"Alas, poor Yorick! I knew him, Horatio: a fellow

of infinite jest, of most excellent fancy: he hath

borne me on his back a thousand times; and now, how

abhorred in my imagination it is! my gorge rims at

it. Here hung those lips that I have kissed I know

not how oft. Where be your gibes now? your

gambols? your songs? your flashes of merriment,

that were wont to set the table on a roar?"

(Act V, Scene 1)

The grotesque and absurd image of Hamlet addressing a human skull has become an enduring meme, posted on Facebook and parodied in cartoons, TV shows, and films. For example, in the Star Wars episode, The Empire Strikes Back, Chewbacca imitates Hamlet when he lifts the head of a droid.

While prompting laughter, Yorick's skull is also a gruesome reminder of the underlying themes of death, decay, and insanity in Shakespeare's play. The image is so compelling that a dying pianist once bequeathed his own head to the Royal Shakespeare Company. The skull was removed, cleaned and, in 1988, put to service. The actors used the skull in 22 performances of Hamlet before deciding that the prop was too real—and too disturbing.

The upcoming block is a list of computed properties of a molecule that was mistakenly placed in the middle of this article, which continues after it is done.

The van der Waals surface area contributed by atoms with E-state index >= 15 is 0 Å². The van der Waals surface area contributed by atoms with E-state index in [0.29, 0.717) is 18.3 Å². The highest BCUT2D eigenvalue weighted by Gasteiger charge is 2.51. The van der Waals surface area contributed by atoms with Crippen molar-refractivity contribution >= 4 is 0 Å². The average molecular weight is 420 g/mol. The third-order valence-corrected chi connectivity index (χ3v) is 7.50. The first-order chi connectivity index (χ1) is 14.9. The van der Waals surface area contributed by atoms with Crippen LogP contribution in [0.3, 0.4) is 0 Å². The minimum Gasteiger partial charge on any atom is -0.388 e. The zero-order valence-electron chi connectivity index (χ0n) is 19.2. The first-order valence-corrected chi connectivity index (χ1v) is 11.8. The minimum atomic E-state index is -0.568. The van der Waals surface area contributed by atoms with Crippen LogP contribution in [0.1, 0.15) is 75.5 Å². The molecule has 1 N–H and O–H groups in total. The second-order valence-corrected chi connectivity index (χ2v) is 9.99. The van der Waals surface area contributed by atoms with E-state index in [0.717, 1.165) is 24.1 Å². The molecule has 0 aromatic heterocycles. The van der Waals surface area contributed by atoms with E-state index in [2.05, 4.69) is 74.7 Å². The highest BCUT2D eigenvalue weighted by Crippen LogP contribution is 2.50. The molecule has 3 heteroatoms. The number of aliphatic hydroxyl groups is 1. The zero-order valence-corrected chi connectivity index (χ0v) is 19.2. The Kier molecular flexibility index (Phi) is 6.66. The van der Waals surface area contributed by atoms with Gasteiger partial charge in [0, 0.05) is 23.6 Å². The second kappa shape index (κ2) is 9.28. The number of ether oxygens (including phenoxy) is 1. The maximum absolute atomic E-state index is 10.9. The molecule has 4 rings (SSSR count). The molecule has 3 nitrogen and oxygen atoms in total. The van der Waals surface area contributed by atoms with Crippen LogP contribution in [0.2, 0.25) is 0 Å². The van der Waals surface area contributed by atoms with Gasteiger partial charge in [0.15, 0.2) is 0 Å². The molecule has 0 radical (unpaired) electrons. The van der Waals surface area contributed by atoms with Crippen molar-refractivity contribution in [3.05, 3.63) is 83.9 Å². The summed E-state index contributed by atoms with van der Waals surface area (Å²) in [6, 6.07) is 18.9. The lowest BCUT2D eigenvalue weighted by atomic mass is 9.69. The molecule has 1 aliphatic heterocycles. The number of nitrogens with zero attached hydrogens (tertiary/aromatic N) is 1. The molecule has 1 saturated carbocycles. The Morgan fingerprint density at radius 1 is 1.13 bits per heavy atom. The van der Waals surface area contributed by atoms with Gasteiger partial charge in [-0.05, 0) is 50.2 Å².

Sources

  • Hamlet. Folger Shakespeare Library, www.folger.edu/hamlet.
  • Hamlet in Pop Culture. Hartford Stage, www.hartfordstage.org/stagenotes/hamlet/pop-culture.
  • Heymont, George. “Something's Rotten in the State of Denmark.” The Huffington Post, TheHuffingtonPost.com, 12 June 2016, www.huffingtonpost.com/entry/somethings-rotten-in-the-state-of-denmark_us_575d8673e4b053e219791bb6.
  • Ophelia and Madness. Folger Shakespeare Library. 26 May 2010, www.youtube.com/watch?v=MhJWwoWCD4w&feature=youtu.be.
  • Shakespeare, William. The Tragedy of Hamlet, Prince of Denmark: Open Source Shakespeare, Eric M. Johnson, www.opensourceshakespeare.org/views/plays/playmenu.php?WorkID=hamlet. 
  • Women In Hamlet. elsinore.ucsc.edu/women/WomenOandH.html.